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-   -   active plate load v.s. constant current... (http://www.diyaudio.com/forums/tubes-valves/5043-active-plate-load-v-s-constant-current.html)

mwmitchell 6th August 2002 01:41 AM

active plate load v.s. constant current...
 
Hi everyone. I have been looking into constant current sourced, simple gain stages and also active load stages. I am some what of a beginner here, so i'm sorry if i'm not making any sense. Would'nt an active load present a constant current, and also the same, the other way around? I mean, don't they accomplish the same thing?

Also, how exactly do you "design" a C.C.S. or an A.L.

Thanks for any info at all!!!!!!!!

- matt

dice45 7th August 2002 07:42 PM

Matt,

CCS and AL do the same, they enforce a specific current, no matter what voltage is across the CCS. Within limits, of course. They simulate (almost) infinite plate resistance and so the tube is running at the maximum gain possible. Any decrease in plate load decreases the actual gain of the stage. A : Gain, G_m : transconductance, r_p : plate resistance, R_L : load resistance
A = G_m/(1/r_p +1/R_L).
A becomes biggest if R_L is appearing infinite ac-wise.

How to design a decent CCS? Better ask the solidstate gurus, i have some ideas but untested. I prefer plate chokes for that purpose. AC-wise they do the same.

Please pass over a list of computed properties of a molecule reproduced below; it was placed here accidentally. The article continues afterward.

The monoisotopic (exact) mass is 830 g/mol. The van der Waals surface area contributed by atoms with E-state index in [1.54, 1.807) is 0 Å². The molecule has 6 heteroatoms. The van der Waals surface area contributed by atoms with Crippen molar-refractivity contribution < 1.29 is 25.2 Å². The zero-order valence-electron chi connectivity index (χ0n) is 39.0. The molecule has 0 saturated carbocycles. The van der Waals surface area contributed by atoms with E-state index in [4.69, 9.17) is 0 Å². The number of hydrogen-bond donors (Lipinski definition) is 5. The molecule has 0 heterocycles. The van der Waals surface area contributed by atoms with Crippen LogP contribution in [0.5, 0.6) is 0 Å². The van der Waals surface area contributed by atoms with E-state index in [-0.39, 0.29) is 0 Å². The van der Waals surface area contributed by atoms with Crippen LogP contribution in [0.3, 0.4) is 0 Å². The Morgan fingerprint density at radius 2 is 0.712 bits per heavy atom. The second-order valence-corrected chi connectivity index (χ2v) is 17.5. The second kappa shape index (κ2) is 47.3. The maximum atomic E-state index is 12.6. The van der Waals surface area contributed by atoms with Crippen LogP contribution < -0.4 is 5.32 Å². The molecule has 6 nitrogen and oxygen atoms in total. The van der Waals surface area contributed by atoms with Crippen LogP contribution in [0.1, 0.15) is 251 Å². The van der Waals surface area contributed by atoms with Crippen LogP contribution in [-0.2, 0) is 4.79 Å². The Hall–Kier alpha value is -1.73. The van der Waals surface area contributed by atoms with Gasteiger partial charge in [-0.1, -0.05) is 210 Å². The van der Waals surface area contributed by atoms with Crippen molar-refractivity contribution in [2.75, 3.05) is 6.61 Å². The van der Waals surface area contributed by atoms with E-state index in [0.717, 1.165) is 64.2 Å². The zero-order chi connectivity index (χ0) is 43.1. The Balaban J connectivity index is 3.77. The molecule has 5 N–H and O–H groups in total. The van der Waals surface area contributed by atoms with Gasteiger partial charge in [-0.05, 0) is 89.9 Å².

A constant current device has another beauty: it forms infinite resisitance between power supply and tube. This improves power supply ripple rejection.

mwmitchell 8th August 2002 07:12 PM

More ?'s on CCS and other things...
 
Thanks for the info! That helps a lot. And it makes sense to me now. I was wondering if you could just show me you ideas for current sources. I would be very interested. And anymore info would be great.

I guess I don't understand how the CCS keeps a constant current even though a.c. is being amplified. Wouldn't the a.c. (audio input) change the voltage to the CCS and then the CCS would then too change it's current?

Also, do you now exactly what happens when a resistor becomes dynamic impedance? i mean, how does the plate resistor become higher in value (for a.c.) than it's resistive value?

Does a cascode stage (where there is a FET or other SS device driving the cathode - the audio input - grounded grid?) benefiting from CC at all?

Thanks for any info at all on this stuff! Anyone!

- Matt Mitchell

dice45 8th August 2002 09:34 PM

Matt,
sorry, i cannot give advice on a topic i am trying to learn and understand myself.

A simple CCS is a MOSFET with a source resistor adjusting the current and the gate sensing the voltage across that resistor. the whole circuit is floating, current flows from source to drain, no ground reference necessary.
It works but i have been informed that high frequency performance is less than satisfactory.

CCS gurus, please cut in.


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